All My Compatriots

All My Compatriots, or the Case of František Slimáček

The 1960s saw a breakthrough in the Czechoslovak cinematography. It was initiated by the arrival of the new young generation of filmmakers, graduates of the Prague Film Faculty of FAMU (Film and TV School of the Academy of Performing Arts in Prague). These young filmmakers brought to Czechoslovak cinematography a new progressive style that stirred up the waters of the rigid and primitively ideologised filmmaking of the previous years in Czechoslovakia. This new radical stream was called “the new wave”.[1]

One of these filmmaker revolutionaries was the director Vojtěch Jasný, distinguished mainly by his movie All My Compatriots. The movie was made in 1968. It premiered in 1969, at a time when Czechoslovakia was already occupied by the five armies of the Warsaw Pact, and afterwards, during the times of the so-called normalisation of society, the film was placed in the vault as one of the many banned movies for the next twenty years. The movie openly criticizes the situation in Czechoslovak rural areas after WWII, during the 1940s and 1950s, mainly the collectivisation of Czechoslovak agriculture and the related regional policy of the Czechoslovak Communist Party.

The movie was based on a true story from Kelč, a small Moravian town situated 14 kilometres from Valašské Meziříčí. However, it was filmed mainly in Bystré (the Svitavy region) and in Sněžné, near Žďár nad Sázavou. One of the main characters is the farmer František, played by the famous Czech actor Radoslav Brzobohatý. František opposed the collectivisation and came to personify the resistance and disobedience against the local Communist leadership. He also became an example for other farmers in town. For these reasons the communist leaders needed to get rid of him and had him arrested. Nonetheless, Jasný’s movie does not make it clear what the formal reason for the arrest was.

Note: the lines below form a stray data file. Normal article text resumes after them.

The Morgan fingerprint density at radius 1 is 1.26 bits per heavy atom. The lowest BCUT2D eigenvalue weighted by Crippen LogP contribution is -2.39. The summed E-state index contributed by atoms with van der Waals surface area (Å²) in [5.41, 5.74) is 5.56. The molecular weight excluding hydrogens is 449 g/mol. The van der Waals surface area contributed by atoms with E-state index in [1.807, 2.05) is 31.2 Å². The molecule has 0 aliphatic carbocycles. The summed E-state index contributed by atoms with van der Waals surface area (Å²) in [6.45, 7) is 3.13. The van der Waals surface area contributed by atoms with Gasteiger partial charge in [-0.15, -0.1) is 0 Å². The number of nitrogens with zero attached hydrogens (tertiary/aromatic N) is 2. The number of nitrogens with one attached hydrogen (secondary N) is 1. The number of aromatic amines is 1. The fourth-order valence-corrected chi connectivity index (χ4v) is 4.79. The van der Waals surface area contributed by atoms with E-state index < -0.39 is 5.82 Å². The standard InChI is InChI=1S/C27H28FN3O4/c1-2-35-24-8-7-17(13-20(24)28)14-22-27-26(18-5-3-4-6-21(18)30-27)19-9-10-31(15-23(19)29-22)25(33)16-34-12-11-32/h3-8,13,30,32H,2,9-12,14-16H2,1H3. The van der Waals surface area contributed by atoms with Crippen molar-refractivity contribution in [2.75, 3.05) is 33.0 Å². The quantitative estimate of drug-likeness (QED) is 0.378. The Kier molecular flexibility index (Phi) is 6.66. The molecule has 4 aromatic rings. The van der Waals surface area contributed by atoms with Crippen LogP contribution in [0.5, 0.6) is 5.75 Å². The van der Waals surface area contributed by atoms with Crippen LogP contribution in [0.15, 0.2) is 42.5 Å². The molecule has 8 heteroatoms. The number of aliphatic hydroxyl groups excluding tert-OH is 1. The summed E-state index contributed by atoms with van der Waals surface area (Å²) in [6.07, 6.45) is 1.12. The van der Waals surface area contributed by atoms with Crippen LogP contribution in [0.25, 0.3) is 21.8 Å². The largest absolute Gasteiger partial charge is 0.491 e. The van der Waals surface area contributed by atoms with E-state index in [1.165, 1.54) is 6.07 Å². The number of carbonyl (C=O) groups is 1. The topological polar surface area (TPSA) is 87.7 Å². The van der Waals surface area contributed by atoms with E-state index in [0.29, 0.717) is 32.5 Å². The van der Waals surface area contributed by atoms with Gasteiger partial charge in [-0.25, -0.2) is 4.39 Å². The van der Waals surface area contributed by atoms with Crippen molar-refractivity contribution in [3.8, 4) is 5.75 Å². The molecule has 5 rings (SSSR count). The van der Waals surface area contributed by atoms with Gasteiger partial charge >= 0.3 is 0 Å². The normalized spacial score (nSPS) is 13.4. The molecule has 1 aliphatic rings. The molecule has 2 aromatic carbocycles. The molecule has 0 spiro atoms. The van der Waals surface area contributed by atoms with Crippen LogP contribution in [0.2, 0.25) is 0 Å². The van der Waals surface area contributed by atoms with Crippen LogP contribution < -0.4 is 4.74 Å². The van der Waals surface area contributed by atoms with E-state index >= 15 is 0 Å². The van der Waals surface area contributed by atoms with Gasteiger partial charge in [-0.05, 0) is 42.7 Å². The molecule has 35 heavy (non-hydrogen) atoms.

The inspiration for this character was the real František Slimáček from Kelč, who was arrested on 27 October 1949 by the local security forces for allegedly having traded in meat. At that time, Slimáček was working as a butcher’s assistant in Kelč. He was single (unlike the film character) and a car accident during his military service in 1946 left him partially disabled. He was not a member of any political party.[2]

After his arrest, Slimáček was transported to the district prison in Valašské Meziříčí, where he became ill. Subsequently, he was transferred to the public hospital in Hranice, from where he escaped on 11 November 1949 (the escape was also mentioned in the movie). After that, he spent two years hiding in the house of his brother and his parents. [2]

In October 1951 the State Security stepped into the case, also because he was suspected of being part of alleged anti-regime activity as a member of the “Hory Hostýnské” group. The Regional Headquarters of the State Security in Gottwaldov, then based in Uherské Hradiště, issued an order for the arrest of František Slimáček on 31 October 1951. His parents’ house was searched on 1 November 1951; František Slimáček was arrested and transported to Uherské Hradiště, where he was interrogated on the same day by the State Security.[2]

In his statement he claimed to have been unjustly accused. He stated that the main reason for his prosecution was an old ownership dispute between his father and one of the members of SNB in Kelč, and his critique of the economic activities of the Local Council. He partially admitted some degree of guilt as regards driving without a licence and damaging the car he had borrowed. He also mentioned that he took part in the anti-Nazi resistance during WWII as part of the “Nikolai” partisan group.[2]

The State security’s investigation did not discover any anti-regime activity by František Slimáček. The District Prosecutor’s Office in Valašské Meziříčí therefore issued an order on 8 January 1952 to have František Slimáček escorted to the Regional Court Prison in Uherské Hradiště, where he was imprisoned the next day for his alleged criminal activity.[2]

[1]KŘEN, Jan. Dvě století střední Evropy [Two Centuries of Central Europe]. Praha: Argo, 2005. European History, p. 798.

[2]ABS, collection Investigation Directorate of the StB – Investigation Files (V), Arch. No. V-1151 OV; file of František Slimáček.